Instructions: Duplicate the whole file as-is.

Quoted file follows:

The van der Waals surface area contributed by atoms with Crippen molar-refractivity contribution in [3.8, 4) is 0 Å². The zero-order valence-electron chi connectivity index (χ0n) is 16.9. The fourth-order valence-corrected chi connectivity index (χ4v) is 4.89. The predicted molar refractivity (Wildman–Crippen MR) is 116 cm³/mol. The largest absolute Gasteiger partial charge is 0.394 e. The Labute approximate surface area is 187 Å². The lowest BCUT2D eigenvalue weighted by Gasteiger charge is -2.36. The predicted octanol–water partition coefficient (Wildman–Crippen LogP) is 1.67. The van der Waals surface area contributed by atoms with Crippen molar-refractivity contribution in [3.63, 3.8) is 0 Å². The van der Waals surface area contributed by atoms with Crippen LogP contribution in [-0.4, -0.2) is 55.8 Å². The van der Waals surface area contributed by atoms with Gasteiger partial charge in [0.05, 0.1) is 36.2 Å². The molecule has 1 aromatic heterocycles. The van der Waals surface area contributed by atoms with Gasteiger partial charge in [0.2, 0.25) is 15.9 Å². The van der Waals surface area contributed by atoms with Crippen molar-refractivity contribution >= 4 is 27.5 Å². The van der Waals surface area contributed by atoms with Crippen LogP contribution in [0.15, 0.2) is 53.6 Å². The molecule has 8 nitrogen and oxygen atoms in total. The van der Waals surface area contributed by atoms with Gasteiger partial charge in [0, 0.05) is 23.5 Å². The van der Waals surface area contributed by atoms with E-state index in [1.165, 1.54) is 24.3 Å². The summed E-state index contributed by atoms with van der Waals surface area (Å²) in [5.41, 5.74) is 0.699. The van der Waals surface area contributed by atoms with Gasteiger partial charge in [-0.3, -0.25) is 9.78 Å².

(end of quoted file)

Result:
The van der Waals surface area contributed by atoms with Crippen molar-refractivity contribution in [3.8, 4) is 0 Å². The zero-order valence-electron chi connectivity index (χ0n) is 16.9. The fourth-order valence-corrected chi connectivity index (χ4v) is 4.89. The predicted molar refractivity (Wildman–Crippen MR) is 116 cm³/mol. The largest absolute Gasteiger partial charge is 0.394 e. The Labute approximate surface area is 187 Å². The lowest BCUT2D eigenvalue weighted by Gasteiger charge is -2.36. The predicted octanol–water partition coefficient (Wildman–Crippen LogP) is 1.67. The van der Waals surface area contributed by atoms with Crippen molar-refractivity contribution in [3.63, 3.8) is 0 Å². The van der Waals surface area contributed by atoms with Crippen LogP contribution in [-0.4, -0.2) is 55.8 Å². The van der Waals surface area contributed by atoms with Gasteiger partial charge in [0.05, 0.1) is 36.2 Å². The molecule has 1 aromatic heterocycles. The van der Waals surface area contributed by atoms with Gasteiger partial charge in [0.2, 0.25) is 15.9 Å². The van der Waals surface area contributed by atoms with Crippen molar-refractivity contribution >= 4 is 27.5 Å². The van der Waals surface area contributed by atoms with Crippen LogP contribution in [0.15, 0.2) is 53.6 Å². The molecule has 8 nitrogen and oxygen atoms in total. The van der Waals surface area contributed by atoms with Gasteiger partial charge in [0, 0.05) is 23.5 Å². The van der Waals surface area contributed by atoms with E-state index in [1.165, 1.54) is 24.3 Å². The summed E-state index contributed by atoms with van der Waals surface area (Å²) in [5.41, 5.74) is 0.699. The van der Waals surface area contributed by atoms with Gasteiger partial charge in [-0.3, -0.25) is 9.78 Å².